Welcome to The Top!
Each issue, we present a list of UCR staff and faculty favorites — from walking spots to gardens to events.
This week, in honor of all things creepy and crawly for Halloween, we talked to Doug Yanega, UCR Entomology Research Museum’s senior museum scientist, to list the scariest bugs in Southern California.
In no particular order, based on inquiries the museum receives directly and on social media comments, here are the top bugs that Southern Californians most commonly perceive as being ‘scary’:
Tarantulas strike fear in the hearts of arachnophobes because of their enormous size and their hairy appearance. “Tarantulas have very weak venom*, but can inject a lot if you allow them to bite — which is extremely difficult, since tarantulas do not have opposable jaws,” Yanega explains. “It takes a remarkable feat to get bitten by a tarantula. You’re far more likely to be blinded (by them flinging hairs into your eyes, which is how they defend themselves) than to be ‘bitten.'”
*A bug being venomous is not the same with it being dangerous. Yanega says, “All spiders, every last one in existence, are venomous, but only a tiny fraction of 1 percent of those venoms are dangerous in the amounts delivered by a bite from a spider. The saying is quite true: ‘The dose makes the poison.’ Very, very few spiders have strong venom, and of those, only a very few inject enough of that venom to be dangerous to humans.”
2. Tarantula Hawks
You think the tarantulas are scary? Take a look at their predators. Tarantula Hawks are enormous spider wasps with blue-black bodies and bright, rust-colored wings. Their long legs have hooked claws for hunting and grappling tarantulas.
3. Black and Brown Widows
Due to the widows’ undeservedly bad reputation, these spiders induce spine-chilling reactions when encountered. Both black and brown widows are distinguished by their prominent hourglass-shaped marking on their lower abdomen, but their venomous* bite is nowhere near as dangerous as people think.
4. Jerusalem Crickets
Yanega comments, “Jerusalem crickets are huge, ugly, and there are so many widely-circulated urban legends about them being venomous that people are terrified of them for no good reason.” Contrary to popular misconception, these flightless crickets are not venomous. Although, given their large size, they are strong enough to inflict a painful bite.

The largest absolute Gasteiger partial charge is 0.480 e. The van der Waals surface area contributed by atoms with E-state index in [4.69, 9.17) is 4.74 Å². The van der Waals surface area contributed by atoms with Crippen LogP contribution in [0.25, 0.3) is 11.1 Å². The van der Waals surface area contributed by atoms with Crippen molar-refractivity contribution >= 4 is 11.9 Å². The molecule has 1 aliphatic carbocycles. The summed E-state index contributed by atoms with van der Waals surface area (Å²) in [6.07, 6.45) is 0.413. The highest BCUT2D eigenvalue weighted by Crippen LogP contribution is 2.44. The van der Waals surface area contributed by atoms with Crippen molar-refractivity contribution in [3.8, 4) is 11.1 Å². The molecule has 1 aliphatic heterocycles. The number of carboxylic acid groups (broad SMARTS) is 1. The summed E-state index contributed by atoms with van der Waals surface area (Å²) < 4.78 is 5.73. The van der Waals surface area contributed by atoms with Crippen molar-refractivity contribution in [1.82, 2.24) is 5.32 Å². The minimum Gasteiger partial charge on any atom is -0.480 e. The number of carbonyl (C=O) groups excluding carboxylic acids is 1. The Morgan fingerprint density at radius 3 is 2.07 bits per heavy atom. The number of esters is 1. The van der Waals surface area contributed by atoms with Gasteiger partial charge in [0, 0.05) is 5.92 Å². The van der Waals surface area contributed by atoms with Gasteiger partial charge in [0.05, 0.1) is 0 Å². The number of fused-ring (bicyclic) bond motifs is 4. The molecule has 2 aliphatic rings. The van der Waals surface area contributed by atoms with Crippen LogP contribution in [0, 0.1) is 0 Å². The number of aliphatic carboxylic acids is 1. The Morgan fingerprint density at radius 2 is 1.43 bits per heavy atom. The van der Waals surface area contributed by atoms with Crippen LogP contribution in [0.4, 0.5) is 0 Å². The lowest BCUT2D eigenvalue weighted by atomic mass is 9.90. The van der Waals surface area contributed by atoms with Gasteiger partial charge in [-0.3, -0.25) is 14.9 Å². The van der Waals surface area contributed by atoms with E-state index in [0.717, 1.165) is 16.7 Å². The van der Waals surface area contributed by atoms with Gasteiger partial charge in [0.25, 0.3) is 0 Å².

5. Africanized Bees
“‘Killer bees’ are pretty scary, need I say more?” said Yanega. Fueled by media reports and movies such as “The Swarm,” the Africanized bee is widely feared by the public. Contrary to popular belief, the sting of the Africanized bee is no more potent than any other honey bee. However, they are more dangerous because Africanized bees are more easily provoked, quicker to attack in greater numbers and can pursue the perceived threat further.
6. Yellow Jacket Wasps
These brightly colored, black and yellow wasps are a constant source of fear to Californians. “Yellow Jackets are just about as scary as killer bees, but are actually a lot more dangerous, in terms of how many actual attacks and fatalities they are involved in,” Yanega said. The venom in their sting, similar to most bee and wasp venoms, is especially dangerous to humans that are allergic or stung many times.
They are considered frightening due to their dozens of legs, ranging from 30 to 354, and because of their tendency to dart swiftly out of darkness towards one’s feet. Some species of centipedes can be dangerous because of their painful bite that can cause severe swelling, chills, fever, and weakness. These bites are unlikely to be fatal though.
Their venomous stinger is what people usually associate scorpions with. These stings are painful but they are usually harmless. Of the over 1,000 known species of scorpion, only 25 have venom that is even occasionally fatal to humans, and none of those are in the Riverside area.
9. Camel Spiders
Fun fact: During World War II, British troops stationed in Libya would stage fights between camel spiders and scorpions.
Despite their names, camel spiders are more closely related to scorpions than to spiders. They are the subject of many urban legends and exaggerations about their size, speed, behavior, appetite, and lethality, which contributes to the alarmed and frightened reactions of people. Although they are not venomous, their unfamiliar spider-like appearance and rapid movements continue to startle many people.
So there you have it, the top scariest bugs found in Southern California according to Senior Museum Scientist Doug Yanega.
Important side note: You may notice that brown recluse spiders are not listed here, despite their widespread media and public attention. This is because the brown recluse species lives only in the Midwestern U.S., and does not venture onto this side of the Rockies.
Header image by Sam Droege from Flickr.